Reserve Bank governor Glenn Stevens has backed Treasury secretary Martin Parkinson, saying a conversation about the nation's finances were vital.
Delivering a speech in Brisbane, where he warned Australia would soon face a shortage of workers, Mr Stevens said while Australia's financial position was stronger than most the issues facing the country were not trivial.
Dr Parkinson has started a political storm with a speech in which he said an increase or extension of the GST and a lift in fuel excise had to be on the table.
He warned the nation was facing a substantial shortfall between the services it wanted and the money raised from a tax base increasingly reliant on personal income tax.
Already the Government has been forced to argue it is not supporting a change to the GST - a policy it took to the last election.
Mr Stevens said the debate over the Budget had been "overly-focused" on the surplus or deficit in one particular year.
He said it was more important to look at medium term issues facing the Budget.
That meant taking on board the issues raised by Dr Parkinson who also sits on the Reserve Bank board.
"Put simply, there are things we want to do as a society, and have voted for, that are not fully funded by taxes over the medium term, as is starting to become clear in the lead up to the May budget," he said.
"Our situation is not dire by the standards of other countries but neither are the issues trivial.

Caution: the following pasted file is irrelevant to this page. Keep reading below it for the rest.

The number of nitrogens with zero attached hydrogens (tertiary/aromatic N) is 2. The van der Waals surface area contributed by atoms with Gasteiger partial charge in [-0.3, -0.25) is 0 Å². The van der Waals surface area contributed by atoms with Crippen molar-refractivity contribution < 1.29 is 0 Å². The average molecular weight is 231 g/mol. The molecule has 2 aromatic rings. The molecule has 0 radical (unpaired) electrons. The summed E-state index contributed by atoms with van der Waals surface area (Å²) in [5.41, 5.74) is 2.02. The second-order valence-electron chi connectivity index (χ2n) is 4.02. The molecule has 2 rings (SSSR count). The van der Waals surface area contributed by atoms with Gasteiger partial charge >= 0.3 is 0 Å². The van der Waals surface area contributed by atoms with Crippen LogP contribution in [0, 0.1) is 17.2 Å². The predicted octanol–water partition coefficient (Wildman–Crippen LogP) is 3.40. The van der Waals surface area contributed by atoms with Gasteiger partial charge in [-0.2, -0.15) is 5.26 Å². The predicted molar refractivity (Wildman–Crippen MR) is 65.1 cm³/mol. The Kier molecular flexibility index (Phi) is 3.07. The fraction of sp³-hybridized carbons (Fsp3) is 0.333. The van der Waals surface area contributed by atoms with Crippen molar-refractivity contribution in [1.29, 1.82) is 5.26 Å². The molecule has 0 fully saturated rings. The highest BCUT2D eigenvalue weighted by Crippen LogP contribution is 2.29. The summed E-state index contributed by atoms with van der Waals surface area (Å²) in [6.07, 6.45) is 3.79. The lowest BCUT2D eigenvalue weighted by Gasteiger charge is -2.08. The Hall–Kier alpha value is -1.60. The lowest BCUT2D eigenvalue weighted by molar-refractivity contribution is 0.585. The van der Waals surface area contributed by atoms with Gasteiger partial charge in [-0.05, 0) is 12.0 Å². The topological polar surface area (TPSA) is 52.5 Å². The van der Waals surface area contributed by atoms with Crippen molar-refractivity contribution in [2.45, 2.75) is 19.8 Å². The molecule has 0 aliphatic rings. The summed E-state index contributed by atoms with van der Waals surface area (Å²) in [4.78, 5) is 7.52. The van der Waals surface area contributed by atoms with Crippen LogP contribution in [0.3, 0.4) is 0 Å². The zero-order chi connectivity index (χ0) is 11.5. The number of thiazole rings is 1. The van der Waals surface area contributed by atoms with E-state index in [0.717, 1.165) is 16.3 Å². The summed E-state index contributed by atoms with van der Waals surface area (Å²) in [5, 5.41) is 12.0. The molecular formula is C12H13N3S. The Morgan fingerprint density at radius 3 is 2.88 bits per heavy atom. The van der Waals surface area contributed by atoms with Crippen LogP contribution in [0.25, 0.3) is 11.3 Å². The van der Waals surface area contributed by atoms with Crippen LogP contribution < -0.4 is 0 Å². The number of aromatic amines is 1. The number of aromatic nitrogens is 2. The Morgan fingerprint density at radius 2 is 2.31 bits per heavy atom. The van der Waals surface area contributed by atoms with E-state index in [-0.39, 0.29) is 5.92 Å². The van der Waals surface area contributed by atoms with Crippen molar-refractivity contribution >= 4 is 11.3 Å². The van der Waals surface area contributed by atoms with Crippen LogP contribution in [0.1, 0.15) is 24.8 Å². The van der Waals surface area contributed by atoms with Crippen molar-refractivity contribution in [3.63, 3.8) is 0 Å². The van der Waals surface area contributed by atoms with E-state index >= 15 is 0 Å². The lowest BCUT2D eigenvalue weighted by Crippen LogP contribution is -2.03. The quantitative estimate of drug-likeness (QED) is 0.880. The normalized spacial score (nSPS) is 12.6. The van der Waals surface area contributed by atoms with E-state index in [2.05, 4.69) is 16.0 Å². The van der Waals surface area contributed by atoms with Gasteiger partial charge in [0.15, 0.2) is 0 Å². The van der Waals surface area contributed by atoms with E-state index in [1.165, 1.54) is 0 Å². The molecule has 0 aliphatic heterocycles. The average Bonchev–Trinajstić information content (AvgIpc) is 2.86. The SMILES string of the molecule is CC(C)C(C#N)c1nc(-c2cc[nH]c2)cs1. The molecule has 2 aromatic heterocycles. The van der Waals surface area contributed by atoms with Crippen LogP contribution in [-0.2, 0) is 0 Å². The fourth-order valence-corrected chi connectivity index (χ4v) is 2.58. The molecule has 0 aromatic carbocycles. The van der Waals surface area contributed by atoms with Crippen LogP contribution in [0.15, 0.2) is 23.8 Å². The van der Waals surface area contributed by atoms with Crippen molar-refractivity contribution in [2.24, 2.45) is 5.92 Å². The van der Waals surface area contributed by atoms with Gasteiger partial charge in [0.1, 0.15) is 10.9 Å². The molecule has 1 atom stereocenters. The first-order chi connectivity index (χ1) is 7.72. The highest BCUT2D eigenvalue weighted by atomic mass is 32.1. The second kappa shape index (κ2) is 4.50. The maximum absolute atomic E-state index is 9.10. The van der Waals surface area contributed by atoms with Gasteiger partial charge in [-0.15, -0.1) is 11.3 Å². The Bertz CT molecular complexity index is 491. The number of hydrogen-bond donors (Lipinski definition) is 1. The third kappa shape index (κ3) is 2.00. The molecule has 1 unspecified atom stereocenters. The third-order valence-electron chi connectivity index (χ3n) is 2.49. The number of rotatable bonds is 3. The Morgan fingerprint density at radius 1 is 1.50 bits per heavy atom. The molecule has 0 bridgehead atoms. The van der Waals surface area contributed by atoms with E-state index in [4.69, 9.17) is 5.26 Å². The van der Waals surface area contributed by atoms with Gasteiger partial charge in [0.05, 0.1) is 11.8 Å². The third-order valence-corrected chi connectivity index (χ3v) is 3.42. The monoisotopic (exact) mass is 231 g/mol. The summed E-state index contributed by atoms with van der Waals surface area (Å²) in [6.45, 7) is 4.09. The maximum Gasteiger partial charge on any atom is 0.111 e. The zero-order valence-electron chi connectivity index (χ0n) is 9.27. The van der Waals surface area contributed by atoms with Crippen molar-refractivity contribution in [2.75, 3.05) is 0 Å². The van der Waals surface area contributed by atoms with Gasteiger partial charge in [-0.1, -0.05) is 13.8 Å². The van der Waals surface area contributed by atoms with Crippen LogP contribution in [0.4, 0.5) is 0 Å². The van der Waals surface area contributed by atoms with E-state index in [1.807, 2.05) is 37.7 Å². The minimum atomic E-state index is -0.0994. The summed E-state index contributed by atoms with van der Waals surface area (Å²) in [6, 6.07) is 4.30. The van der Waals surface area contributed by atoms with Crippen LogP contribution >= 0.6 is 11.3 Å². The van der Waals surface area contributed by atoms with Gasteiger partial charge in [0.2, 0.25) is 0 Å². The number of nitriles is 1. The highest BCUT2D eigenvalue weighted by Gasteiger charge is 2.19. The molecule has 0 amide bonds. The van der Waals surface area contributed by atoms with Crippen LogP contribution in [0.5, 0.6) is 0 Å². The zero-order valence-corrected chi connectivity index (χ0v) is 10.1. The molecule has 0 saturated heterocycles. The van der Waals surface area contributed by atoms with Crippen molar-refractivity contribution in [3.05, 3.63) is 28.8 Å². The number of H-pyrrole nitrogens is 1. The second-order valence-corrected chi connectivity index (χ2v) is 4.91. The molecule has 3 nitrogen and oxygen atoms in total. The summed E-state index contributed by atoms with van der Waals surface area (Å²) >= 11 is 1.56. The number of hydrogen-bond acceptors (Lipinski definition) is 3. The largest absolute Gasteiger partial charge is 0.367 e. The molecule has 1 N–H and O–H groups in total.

"A conversation needs to be had about this."
Mr Stevens also used his speech to raise concerns about the jobs market and in particular a looming shortage of workers.
He said while unemployment had moved up over recent months, the biggest long term threat to the nation was businesses running out of prospective employees.
The ageing of society meant fewer and fewer people would be available to fill vacancies.
"Cyclical things aside, the more likely problem in the medium-term future won't be one of not enough jobs, but instead, not enough workers," he said.
"At present the number of new entrants to the labour force after finishing education each year exceeds the number retiring.
"Ten years from now those numbers could be roughly equal, absent a further rise in labour participation in the older cohorts."
Mr Stevens said apart from migration the only way to fill the employment space was through higher productivity.